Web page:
Arguments for no-platforming are strong – but not strong enough to apply to platforms in universities, which is where we learn how to learn.
Debates about free speech on campus follow a predictable pattern. A ‘controversial’ speaker is invited (or a ‘controversial’ topic is discussed). One side complains that letting this speaker speak would be harmful to a certain groups and asks for event to be cancelled. The other side replies with cries of free speech. Finally, the press writes yet another story about little snowflakes.
In these I’ve always taken the view that the event should go ahead, but this debate leaves me uneasy. It leaves me uneasy because on the abstract level I agree with those who wish to censor/no platform.
The no-platformers’ cases is based on two claims (1) certain things are false and (2) speech/ideas have consequences. The pro free speech lot generally respond by saying that (1) we can’t know what is true or false, or that (2) we don’t know it in this case, or they accept that the ideas in question are indeed wrong but claim (3) that known falsehood is not a sufficient reason for censoring them. I think the first of those responses, the assertion of scepticism, is a non-starter; Truth exists. The second is fine as far as it goes. I want to focus on the third.
If you know that an idea is false, why would you allow it to be expressed? There are generally two responses.
The first is that the debate will have negative consequences for the speaker.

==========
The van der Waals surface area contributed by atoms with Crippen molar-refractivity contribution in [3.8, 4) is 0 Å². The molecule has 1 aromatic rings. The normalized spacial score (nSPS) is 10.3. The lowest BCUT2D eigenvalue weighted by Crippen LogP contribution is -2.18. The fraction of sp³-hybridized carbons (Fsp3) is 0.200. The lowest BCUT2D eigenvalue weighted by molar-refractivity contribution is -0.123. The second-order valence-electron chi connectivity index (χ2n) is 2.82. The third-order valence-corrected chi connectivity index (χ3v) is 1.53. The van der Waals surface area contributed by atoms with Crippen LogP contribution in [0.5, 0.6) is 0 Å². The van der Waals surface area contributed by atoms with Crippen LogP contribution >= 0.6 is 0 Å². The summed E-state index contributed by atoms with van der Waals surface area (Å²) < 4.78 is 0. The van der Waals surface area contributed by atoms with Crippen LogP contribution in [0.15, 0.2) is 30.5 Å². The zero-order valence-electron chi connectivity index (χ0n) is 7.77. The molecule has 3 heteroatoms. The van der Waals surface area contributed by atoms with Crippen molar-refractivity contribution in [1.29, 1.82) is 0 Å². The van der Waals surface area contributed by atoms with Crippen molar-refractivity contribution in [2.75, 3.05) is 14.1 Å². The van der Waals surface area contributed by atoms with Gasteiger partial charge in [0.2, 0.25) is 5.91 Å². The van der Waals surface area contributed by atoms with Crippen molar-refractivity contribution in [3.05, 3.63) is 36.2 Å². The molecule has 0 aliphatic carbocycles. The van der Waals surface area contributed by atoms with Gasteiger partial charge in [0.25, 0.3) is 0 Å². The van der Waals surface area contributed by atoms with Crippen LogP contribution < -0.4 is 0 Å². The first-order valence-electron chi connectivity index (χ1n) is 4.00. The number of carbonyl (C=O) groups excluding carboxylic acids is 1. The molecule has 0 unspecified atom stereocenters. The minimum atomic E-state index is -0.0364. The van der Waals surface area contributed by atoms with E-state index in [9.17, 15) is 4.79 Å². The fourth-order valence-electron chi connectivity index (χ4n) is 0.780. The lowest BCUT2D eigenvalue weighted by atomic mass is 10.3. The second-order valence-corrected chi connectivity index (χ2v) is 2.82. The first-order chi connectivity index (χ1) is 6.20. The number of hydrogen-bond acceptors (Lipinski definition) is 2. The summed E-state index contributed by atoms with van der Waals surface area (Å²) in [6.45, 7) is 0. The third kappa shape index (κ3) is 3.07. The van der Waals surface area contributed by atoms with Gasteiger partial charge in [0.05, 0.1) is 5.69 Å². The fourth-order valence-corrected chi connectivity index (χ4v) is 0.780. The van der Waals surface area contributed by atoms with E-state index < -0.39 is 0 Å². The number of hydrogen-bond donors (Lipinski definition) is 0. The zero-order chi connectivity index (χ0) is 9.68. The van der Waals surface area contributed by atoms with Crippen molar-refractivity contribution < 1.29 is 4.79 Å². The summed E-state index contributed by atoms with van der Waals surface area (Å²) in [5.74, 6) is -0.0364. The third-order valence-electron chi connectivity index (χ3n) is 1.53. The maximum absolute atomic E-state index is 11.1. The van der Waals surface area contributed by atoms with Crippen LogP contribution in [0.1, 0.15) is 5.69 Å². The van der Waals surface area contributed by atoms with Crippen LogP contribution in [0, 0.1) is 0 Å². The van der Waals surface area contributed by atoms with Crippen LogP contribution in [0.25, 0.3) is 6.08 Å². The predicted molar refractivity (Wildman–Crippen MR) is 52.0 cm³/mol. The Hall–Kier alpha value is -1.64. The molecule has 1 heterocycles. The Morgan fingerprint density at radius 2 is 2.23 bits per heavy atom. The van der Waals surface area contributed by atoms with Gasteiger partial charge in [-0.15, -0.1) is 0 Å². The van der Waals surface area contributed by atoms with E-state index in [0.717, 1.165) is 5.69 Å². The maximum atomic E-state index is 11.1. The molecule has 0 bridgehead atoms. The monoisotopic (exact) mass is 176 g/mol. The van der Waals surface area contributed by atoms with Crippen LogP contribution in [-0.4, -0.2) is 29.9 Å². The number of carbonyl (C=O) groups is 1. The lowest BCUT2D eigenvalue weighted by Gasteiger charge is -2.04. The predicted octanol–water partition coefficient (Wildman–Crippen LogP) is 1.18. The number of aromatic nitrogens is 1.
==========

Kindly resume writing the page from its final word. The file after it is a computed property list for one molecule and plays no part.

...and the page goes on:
The second is that the debate won’t have any adverse consequences for society and those we care to protect.
Why would the debate not have adverse consequences for the speaker? The typical response is that by scrutinising the speakers’ views this will reduce their credibility and make them less popular. My rejoinder to that is LOL.
Firstly, the questions generally asked at such events generally take the same format: “Why are you evil?”. Everyone claps the person asking the question. The speaker responds with “I am not evil”. Team Social Justice think they “destroyed” the speaker and Team Speaker think the speaker “destroyed” the questioner. This does not get us very far. Secondly, if it were really the case that those speakers would come off worse by their appearance, why would they come?
For the other response: that allowing the speaker to express their view will not have adverse consequences. The defender of free speech often seems to think that there will not be consequences or that, if there are, they do not matter. But it seems clear that there can be consequences.
People can change their mind as a result of hearing the speaker. They would then be labouring under a misapprehension and this has consequences. For one they might now vote based on those views and they might contribute to the emergence of social norms which are detrimental. It would clearly be a very bad thing if as a result of hearing a neo-nazi someone became persuaded by these views. In addition, holding wrong views might also be bad for the person holding such views as this might hamper their flourishing.
Indeed, historically this was the main reason for censorship. Whilst the Church always accepted that the act of faith had to be a free one – and so people could not be forced to believe or punished if they did not – it was strongly against the spreading of heresies and used the Inquisition against it. The reason was that the spreading of those falsehoods might lead others who were persuaded by it to Hell. This continued after the Reformation. Indeed Calvin was even harsher on those spreading heresies than the Roman Catholic Church was.